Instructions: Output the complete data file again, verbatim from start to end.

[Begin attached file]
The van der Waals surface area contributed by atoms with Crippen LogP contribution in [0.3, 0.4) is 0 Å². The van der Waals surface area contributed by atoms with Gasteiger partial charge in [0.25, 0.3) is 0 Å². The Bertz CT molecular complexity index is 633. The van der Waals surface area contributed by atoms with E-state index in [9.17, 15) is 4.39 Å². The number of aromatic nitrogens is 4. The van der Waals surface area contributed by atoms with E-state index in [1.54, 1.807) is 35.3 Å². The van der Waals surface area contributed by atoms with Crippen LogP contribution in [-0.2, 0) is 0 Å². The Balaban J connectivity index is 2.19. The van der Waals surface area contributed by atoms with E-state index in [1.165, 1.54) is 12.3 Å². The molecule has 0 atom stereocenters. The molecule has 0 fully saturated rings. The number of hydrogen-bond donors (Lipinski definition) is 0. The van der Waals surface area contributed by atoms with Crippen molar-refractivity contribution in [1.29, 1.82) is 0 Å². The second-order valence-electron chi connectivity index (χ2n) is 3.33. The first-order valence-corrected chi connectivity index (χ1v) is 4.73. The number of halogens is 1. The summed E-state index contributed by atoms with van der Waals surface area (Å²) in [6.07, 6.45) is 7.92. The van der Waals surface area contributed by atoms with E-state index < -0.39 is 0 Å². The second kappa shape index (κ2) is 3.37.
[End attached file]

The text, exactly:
The van der Waals surface area contributed by atoms with Crippen LogP contribution in [0.3, 0.4) is 0 Å². The van der Waals surface area contributed by atoms with Gasteiger partial charge in [0.25, 0.3) is 0 Å². The Bertz CT molecular complexity index is 633. The van der Waals surface area contributed by atoms with E-state index in [9.17, 15) is 4.39 Å². The number of aromatic nitrogens is 4. The van der Waals surface area contributed by atoms with E-state index in [1.54, 1.807) is 35.3 Å². The van der Waals surface area contributed by atoms with Crippen LogP contribution in [-0.2, 0) is 0 Å². The Balaban J connectivity index is 2.19. The van der Waals surface area contributed by atoms with E-state index in [1.165, 1.54) is 12.3 Å². The molecule has 0 atom stereocenters. The molecule has 0 fully saturated rings. The number of hydrogen-bond donors (Lipinski definition) is 0. The van der Waals surface area contributed by atoms with Crippen molar-refractivity contribution in [1.29, 1.82) is 0 Å². The second-order valence-electron chi connectivity index (χ2n) is 3.33. The first-order valence-corrected chi connectivity index (χ1v) is 4.73. The number of halogens is 1. The summed E-state index contributed by atoms with van der Waals surface area (Å²) in [6.07, 6.45) is 7.92. The van der Waals surface area contributed by atoms with E-state index < -0.39 is 0 Å². The second kappa shape index (κ2) is 3.37.